Singapore banks amongst most vulnerable in SEA to COVID-19 impact


Their exposure to Chinese banks poses a threat.

Singaporean banks are amongst the sectors expected to be hardest-hit by the COVID-19 outbreak, along with Thailand, Fitch Ratings said in a note.

Even before the outbreak, the banks’ outlook was already negative, with a potential for further asset quality and profitability weakness, added Fitch.

Singaporean banks’ direct exposure to greater China, which averages 24% of gross loans, is a potential area of stress. On the other hand, local banks’ exposure to China mainly comprises low-risk assets, which include lending to top-tier corporations, short-term trade loans or liquidity placements with major Chinese banks. But the slowdown in economic activity will still test Singapore banks’ resilience.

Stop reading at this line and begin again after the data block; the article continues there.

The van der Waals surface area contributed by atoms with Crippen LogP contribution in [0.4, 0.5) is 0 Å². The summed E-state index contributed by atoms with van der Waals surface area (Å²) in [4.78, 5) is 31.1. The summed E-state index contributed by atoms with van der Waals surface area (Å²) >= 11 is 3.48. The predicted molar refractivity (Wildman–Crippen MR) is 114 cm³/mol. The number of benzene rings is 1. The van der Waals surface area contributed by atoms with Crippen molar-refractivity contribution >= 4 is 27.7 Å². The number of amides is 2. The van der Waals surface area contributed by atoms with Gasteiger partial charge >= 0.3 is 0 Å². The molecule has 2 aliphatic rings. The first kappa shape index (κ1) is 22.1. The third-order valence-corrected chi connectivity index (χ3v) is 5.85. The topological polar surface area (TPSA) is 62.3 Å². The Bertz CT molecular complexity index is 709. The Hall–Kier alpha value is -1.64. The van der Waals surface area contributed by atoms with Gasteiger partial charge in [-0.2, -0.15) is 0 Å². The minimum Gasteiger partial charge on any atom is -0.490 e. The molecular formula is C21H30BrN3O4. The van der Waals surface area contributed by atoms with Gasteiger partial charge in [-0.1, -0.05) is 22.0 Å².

Their exposure to Hong Kong, which forms 13% of gross loans, could also be hit, given the more fragile state of the Hong Kong economy and the exposure being more diverse than in China.

Despite this, local banks have sufficient loss-absorption buffers to withstand this pressure, according to Fitch. The announced relief measures should also alleviate near-term asset quality and profitability pressures.

These measures include a moratorium on principal repayments for 6-12 months on SME property loans and some retail mortgage loans.

Meanwhile, Thailand’s dependence on tourism meant that the SME sector, which accounts for 33% of banks’ portfolios, is likely to be significantly affected by the COVID-19 outbreak. In the near term, the impact on non-performing loans (NPLs) should be mitigated by the banks’ high excess provisions, adequate capital buffers, and their own set of relief measures.



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